It was April 2018 when a failed takeoff at NAS Fallon, Nevada, left one of the 3rd Wing’s F-22 Raptors in critical condition. After the jet was brought back to JBER, tail number AF-07-146 spent nearly five years gearing up for a return to the skies.
It was April 2018 when a failed takeoff at Naval Air Station (NAS) Fallon, Nevada, left one of the 3rd Wing’s F-22 Raptors in critical condition. After a team went to Fallon for the disassembly and transport of the jet back to Joint Base Elmendorf-Richardson (JBER), tail number AF-07-146 spent nearly five years gearing up for a return to the skies.
As told by Airman 1st Class J. Michael Peña, Joint Base Elmendorf-Richardson Public Affairs, in the article F-22 Raptor rejoins fleet after five-year absence, after completion of the long rebuilding process, US Air Force (USAF) Lt. Col. Philip Johnson, a functional-check-flight pilot assigned to the 514th Flight Test Squadron, Hill Air Force Base, Utah, came to JBER to fly the newly restored aircraft May 4.
“They did a great job on the airplane,” said Johnson. “There were some minor maintenance notes found during the sortie, but those will be handled by maintenance. It’s good to go back to operational flying.”
Only 187 F-22 Raptors were produced, with the final jet leaving the Lockheed Martin Aeronautics assembly line in December 2011. Because of this, restoring tail number AF-07-146 to mission-capable status was imperative not only for the 3rd Wing but for the capabilities of the entire USAF.
“There are only so many F-22s in the inventory,” said USAF Chief Master Sgt. Adam Willeford, the 3rd Aircraft Maintenance Squadron senior enlisted leader. “We have a really distinct and important mission when it comes to fifth-generation aircraft and the power we project. Every aircraft in the fleet is highly valuable for mission success, so returning this one to operational status is a big win for the team.”
In early 2022, USAF Tech. Sgt. Kyle Veurink, an F-22 craftsman assigned to the 90th Aircraft Maintenance Unit, joined the team of Airmen rebuilding aircraft 146, helping finish the final year of tests and repair
“When I joined the project last year, we were missing multiple flight controls,” Veurink said. “The engines and seat weren’t installed, and it had panels merging into fuel cells.”
In that same year, an F-22 at Eglin Air Force Base (AFB), Florida, suffered a mishap when landing and had to undergo a similar rebuilding process to aircraft 146. Veurink’s team traveled to Eglin to turn the mishap into an opportunity and cannibalized parts such as the leading edge, two flaps and a seat off the Eglin F-22 Raptor.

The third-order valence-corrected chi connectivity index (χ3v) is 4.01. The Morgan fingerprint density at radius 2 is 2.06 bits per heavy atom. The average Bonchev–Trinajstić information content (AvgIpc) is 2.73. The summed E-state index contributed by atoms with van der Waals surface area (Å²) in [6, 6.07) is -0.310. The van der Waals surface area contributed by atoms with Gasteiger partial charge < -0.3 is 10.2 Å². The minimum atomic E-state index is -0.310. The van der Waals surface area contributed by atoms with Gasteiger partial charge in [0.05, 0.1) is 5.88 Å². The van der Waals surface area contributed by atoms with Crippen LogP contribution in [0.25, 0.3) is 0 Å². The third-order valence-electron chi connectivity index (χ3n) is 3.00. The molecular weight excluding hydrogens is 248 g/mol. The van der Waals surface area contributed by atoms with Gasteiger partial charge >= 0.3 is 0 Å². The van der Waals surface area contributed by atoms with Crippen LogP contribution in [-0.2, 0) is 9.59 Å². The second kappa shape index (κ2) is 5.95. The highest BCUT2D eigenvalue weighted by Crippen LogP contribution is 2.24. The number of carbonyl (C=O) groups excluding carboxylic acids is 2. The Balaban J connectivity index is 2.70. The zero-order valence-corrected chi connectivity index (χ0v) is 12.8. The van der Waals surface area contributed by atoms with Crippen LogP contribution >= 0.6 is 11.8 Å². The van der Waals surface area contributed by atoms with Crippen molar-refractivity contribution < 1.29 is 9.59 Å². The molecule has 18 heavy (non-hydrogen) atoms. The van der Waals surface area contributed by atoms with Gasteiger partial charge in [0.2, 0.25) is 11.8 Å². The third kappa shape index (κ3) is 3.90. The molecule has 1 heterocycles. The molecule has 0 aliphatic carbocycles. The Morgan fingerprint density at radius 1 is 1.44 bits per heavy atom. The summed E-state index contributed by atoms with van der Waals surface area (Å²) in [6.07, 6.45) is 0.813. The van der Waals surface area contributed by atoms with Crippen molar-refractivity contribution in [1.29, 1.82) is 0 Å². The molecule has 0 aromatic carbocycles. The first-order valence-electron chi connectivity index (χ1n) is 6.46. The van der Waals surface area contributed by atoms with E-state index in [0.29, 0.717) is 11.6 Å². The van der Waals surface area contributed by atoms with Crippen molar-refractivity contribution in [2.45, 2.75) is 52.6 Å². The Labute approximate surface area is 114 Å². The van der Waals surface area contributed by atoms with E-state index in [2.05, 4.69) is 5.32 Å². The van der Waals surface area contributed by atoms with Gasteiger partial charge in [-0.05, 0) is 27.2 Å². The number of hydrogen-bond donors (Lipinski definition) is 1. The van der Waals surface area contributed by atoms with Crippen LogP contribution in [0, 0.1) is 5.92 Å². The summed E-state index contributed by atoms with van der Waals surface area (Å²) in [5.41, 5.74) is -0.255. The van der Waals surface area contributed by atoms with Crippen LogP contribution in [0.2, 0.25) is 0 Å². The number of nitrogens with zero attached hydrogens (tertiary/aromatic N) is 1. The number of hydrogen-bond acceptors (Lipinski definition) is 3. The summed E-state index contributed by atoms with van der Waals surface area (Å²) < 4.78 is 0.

Canning, short for cannibalizing, is a term that refers to taking usable parts from one aircraft for use on another, depending on various aircraft’s state of repair and the timeline for new manufactured parts to be completed. This method returns aircraft to combat-capable status sooner because it cuts down on time waiting for new parts to be manufactured.
Though the canning would extend the rebuilding period of Eglin’s aircraft, it allowed the 3rd Wing to accelerate the timeline for restoring aircraft 146, replenishing the amount of operational F-22s in the fleet at a faster pace.
Despite the extended period of repairs, aircraft 146 pushed through its final tests, undergoing rebalancing and burner runs leading up to its functional test flight.
As previously reported, the day of the accident F-22 AF-07-146’s pilot took off from Fallon for a Topgun graduation exercise. The pilot rotated the aircraft — bringing the nose up — at 120 knots and as the aircraft indicated its wheels were leaving the ground, the pilot retracted the landing gear. Immediately after landing gear retracted, the aircraft “settled” back on the runway with the doors fully closed.
With its tailhook bouncing off the ground, the F-22 slid about 6,514 feet until coming to a rest. Once it came to a stop, the pilot egressed the cockpit and there was no damage to other property.
The Accident Investigation Board found that the pilot had incorrect Takeoff and Landing Data for the conditions at Fallon — the pilot’s lineup card stated 136 knots indicated airspeed knots for rotation and 163 knots for full takeoff while that day’s conditions called for 143 knots for rotation and 164 knots for takeoff.
The investigation also found that the pilot prematurely retracted the landing gear and that day’s flight brief was inadequate.
Photo credit: Airman 1st Class J. Michael Peña / U.S. Air Force